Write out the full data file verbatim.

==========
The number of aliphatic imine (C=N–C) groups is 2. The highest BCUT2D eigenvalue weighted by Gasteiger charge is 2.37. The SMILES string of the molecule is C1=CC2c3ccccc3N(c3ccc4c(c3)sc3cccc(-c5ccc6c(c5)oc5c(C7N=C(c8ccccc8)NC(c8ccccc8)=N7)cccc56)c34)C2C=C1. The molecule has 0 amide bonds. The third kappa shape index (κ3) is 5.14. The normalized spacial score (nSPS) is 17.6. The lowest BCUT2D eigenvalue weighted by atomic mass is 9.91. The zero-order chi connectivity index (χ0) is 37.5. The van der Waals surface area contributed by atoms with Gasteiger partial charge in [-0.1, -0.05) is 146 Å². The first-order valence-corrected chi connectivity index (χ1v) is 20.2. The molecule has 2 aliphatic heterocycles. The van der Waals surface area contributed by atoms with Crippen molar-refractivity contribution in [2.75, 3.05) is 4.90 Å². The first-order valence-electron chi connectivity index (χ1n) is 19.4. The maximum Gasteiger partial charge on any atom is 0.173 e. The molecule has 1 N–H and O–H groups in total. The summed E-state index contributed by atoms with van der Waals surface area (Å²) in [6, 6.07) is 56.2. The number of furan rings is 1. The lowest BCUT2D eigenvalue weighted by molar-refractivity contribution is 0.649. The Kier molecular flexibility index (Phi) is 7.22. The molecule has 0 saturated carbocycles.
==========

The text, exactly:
The number of aliphatic imine (C=N–C) groups is 2. The highest BCUT2D eigenvalue weighted by Gasteiger charge is 2.37. The SMILES string of the molecule is C1=CC2c3ccccc3N(c3ccc4c(c3)sc3cccc(-c5ccc6c(c5)oc5c(C7N=C(c8ccccc8)NC(c8ccccc8)=N7)cccc56)c34)C2C=C1. The molecule has 0 amide bonds. The third kappa shape index (κ3) is 5.14. The normalized spacial score (nSPS) is 17.6. The lowest BCUT2D eigenvalue weighted by atomic mass is 9.91. The zero-order chi connectivity index (χ0) is 37.5. The van der Waals surface area contributed by atoms with Gasteiger partial charge in [-0.1, -0.05) is 146 Å². The first-order valence-corrected chi connectivity index (χ1v) is 20.2. The molecule has 2 aliphatic heterocycles. The van der Waals surface area contributed by atoms with Crippen molar-refractivity contribution in [2.75, 3.05) is 4.90 Å². The first-order valence-electron chi connectivity index (χ1n) is 19.4. The maximum Gasteiger partial charge on any atom is 0.173 e. The molecule has 1 N–H and O–H groups in total. The summed E-state index contributed by atoms with van der Waals surface area (Å²) in [6, 6.07) is 56.2. The number of furan rings is 1. The lowest BCUT2D eigenvalue weighted by molar-refractivity contribution is 0.649. The Kier molecular flexibility index (Phi) is 7.22. The molecule has 0 saturated carbocycles.